More than 2,000 UK jobs were axed yesterday, as Game Group closed hundreds of shops after the company collapsed into administration. The beleaguered video games retailer, which had 610 UK stores, was unable to meet a £21m second-quarter rental payment due on Sunday and appointed the accountancy firm PwC as administrator. Is this the end of “High Street Retail” as we know it? Is it the beginning of the end?
The writing was on the wall for Game for some time now. Earlier this month,the struggling video games retailer had confirmed that a number of its suppliers were refusing to do business with the company, sending its shares down 63% to 1.29p. Back then Game said that while it was trying to resolve the matter “as quickly as possible”, it was unsure if its efforts would be successful.
The Game is not the only retail business struggling for the past few years. Almost all high-street retailers have recorded reduced operating margins and profits, if at all they were there. The difficulties at Game are testament to the current squeeze on living costs coupled with a change in shopping habits and games technology. The group has also been battered by competition from cheaper rivals on the internet, such as Amazon and Play.com, and the major supermarkets. Separately, many people now download game Apps direct to tablets or smart phones, rather than buying software to be loaded in to consoles like the PlayStation, xBox on Nintendo Wii.
What the Game story tells us however is something unique where a Technology brand is being eaten by fast evolving technology business models. As Matthew Warman states in the Telegraph, “the story of Game is simply the first taste of what the web is doing to global retail – its products happen to be bought by users who migrated quickly to the web. All other specialist retailers are being challenged online: Whittards, to take just one example, is under pressure from specialist tea and coffee retailers such as Teahorse and Kopi, who will send subscribers superb selections every month, and cater to profitable, premium niches yet don’t have the overheads of high street rents and other associated costs. Many consumers simply see that they don’t have the inconvenience of shopping. Where Game led, even the most aromatic of products is set to surely follow.”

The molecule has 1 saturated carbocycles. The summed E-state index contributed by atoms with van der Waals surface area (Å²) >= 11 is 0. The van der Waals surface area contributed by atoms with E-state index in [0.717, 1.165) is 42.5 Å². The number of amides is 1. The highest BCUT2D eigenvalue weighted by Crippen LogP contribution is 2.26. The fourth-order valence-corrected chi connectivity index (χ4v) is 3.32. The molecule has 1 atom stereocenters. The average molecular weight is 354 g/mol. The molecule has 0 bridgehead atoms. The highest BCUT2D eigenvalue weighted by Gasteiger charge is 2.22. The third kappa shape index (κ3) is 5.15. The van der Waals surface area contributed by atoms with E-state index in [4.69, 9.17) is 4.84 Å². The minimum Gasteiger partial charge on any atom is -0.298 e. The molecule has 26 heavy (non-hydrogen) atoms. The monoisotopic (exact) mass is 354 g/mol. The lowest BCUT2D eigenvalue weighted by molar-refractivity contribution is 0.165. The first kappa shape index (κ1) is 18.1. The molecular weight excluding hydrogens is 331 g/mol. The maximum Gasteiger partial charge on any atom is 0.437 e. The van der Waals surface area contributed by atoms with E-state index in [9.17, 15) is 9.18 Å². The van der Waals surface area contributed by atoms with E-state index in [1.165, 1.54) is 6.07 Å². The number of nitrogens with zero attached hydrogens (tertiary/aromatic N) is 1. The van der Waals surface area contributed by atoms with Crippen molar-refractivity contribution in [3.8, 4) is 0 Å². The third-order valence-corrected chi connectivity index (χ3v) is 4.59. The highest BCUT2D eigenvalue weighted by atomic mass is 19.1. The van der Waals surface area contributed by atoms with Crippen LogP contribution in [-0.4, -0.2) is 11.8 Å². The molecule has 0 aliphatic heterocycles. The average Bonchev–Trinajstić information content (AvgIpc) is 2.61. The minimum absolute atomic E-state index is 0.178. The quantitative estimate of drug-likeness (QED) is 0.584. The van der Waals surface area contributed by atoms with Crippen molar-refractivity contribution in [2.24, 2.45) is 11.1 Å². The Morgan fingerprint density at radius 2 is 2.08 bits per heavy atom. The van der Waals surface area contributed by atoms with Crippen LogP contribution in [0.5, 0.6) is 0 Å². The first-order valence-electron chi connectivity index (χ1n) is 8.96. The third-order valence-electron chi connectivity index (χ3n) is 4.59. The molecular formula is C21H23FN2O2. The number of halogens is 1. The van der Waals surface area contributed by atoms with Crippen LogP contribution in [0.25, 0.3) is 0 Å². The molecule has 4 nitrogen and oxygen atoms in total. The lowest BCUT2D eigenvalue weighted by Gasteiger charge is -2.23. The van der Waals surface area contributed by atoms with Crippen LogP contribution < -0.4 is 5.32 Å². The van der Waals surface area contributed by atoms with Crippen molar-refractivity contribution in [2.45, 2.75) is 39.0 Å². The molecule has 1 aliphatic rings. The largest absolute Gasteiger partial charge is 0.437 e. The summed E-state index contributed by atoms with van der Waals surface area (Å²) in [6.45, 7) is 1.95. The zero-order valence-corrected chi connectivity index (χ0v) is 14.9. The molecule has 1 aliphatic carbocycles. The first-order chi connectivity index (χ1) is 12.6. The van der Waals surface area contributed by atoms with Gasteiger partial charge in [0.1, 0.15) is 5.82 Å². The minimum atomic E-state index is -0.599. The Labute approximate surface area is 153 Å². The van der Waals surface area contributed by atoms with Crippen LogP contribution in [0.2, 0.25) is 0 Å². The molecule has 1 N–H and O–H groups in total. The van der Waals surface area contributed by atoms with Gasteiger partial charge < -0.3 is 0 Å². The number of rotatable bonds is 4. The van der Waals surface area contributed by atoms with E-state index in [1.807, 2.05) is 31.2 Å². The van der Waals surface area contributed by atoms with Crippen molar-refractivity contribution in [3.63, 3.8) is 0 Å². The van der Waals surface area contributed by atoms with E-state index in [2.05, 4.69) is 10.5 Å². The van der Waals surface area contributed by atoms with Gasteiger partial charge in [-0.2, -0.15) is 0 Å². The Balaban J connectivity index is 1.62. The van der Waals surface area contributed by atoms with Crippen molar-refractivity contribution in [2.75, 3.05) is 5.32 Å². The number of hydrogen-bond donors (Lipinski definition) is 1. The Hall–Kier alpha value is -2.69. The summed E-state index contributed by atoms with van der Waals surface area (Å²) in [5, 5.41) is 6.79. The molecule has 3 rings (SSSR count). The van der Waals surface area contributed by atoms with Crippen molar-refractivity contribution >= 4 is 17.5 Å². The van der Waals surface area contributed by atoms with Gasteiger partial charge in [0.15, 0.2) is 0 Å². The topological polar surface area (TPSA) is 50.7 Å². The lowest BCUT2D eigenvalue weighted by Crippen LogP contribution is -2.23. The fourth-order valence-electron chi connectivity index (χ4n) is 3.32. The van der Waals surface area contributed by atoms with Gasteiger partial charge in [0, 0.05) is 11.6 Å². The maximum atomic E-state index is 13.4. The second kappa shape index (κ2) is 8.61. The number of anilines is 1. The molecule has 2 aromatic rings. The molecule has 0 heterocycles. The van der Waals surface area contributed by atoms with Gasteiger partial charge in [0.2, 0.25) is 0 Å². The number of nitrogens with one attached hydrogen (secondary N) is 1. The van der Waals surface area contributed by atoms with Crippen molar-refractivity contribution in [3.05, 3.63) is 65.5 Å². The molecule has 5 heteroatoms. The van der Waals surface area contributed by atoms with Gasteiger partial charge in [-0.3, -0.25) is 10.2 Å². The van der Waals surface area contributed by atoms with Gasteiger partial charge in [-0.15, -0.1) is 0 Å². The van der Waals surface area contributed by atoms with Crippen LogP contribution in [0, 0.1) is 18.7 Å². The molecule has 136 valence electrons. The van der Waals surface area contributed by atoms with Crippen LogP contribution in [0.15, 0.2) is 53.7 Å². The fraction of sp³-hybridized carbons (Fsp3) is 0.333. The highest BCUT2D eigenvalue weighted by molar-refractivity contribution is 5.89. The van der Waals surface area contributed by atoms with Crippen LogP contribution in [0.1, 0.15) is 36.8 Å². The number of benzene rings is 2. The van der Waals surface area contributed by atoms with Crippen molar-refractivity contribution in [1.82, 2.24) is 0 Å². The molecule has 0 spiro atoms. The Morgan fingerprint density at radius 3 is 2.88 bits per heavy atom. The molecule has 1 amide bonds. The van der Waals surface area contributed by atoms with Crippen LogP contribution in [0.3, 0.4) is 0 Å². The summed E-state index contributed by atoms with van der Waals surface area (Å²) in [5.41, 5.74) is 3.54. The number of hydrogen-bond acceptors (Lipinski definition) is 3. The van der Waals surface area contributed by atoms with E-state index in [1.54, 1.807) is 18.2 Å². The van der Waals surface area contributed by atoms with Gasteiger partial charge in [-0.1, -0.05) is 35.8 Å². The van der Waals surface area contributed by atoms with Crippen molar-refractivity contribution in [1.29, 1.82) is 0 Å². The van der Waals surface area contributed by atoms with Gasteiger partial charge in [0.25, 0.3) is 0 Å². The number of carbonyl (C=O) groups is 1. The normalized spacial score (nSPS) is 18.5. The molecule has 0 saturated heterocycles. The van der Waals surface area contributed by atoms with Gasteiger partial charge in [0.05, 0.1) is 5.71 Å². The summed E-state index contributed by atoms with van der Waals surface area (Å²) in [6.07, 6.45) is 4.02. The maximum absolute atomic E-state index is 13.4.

It was not so long ago that another high-profile retail venture went bust in the UK. It was in November 2011 that, Carphone Warehouse announced that it was to close all of its 11 Best Buy stores across the UK. The first Best Buy store in the UK only opened in April of last year. But the outlets failed to make a profit. Carphone Warehouse and Best Buy initially planned to open 200 Best Buy stores across the UK and continental Europe. But clearly they had to abandon those plans well and truly before they could take-off. Is there market left for technology shopping on UK high-street? Probably there is and there will be always that small niche segment of shoppers who prefer to touch their electronic goods, CDs, Games and likes before they buy them. But that segment is shrinking all the time and internet players will certainly be calling the shots in this segment of Retail market.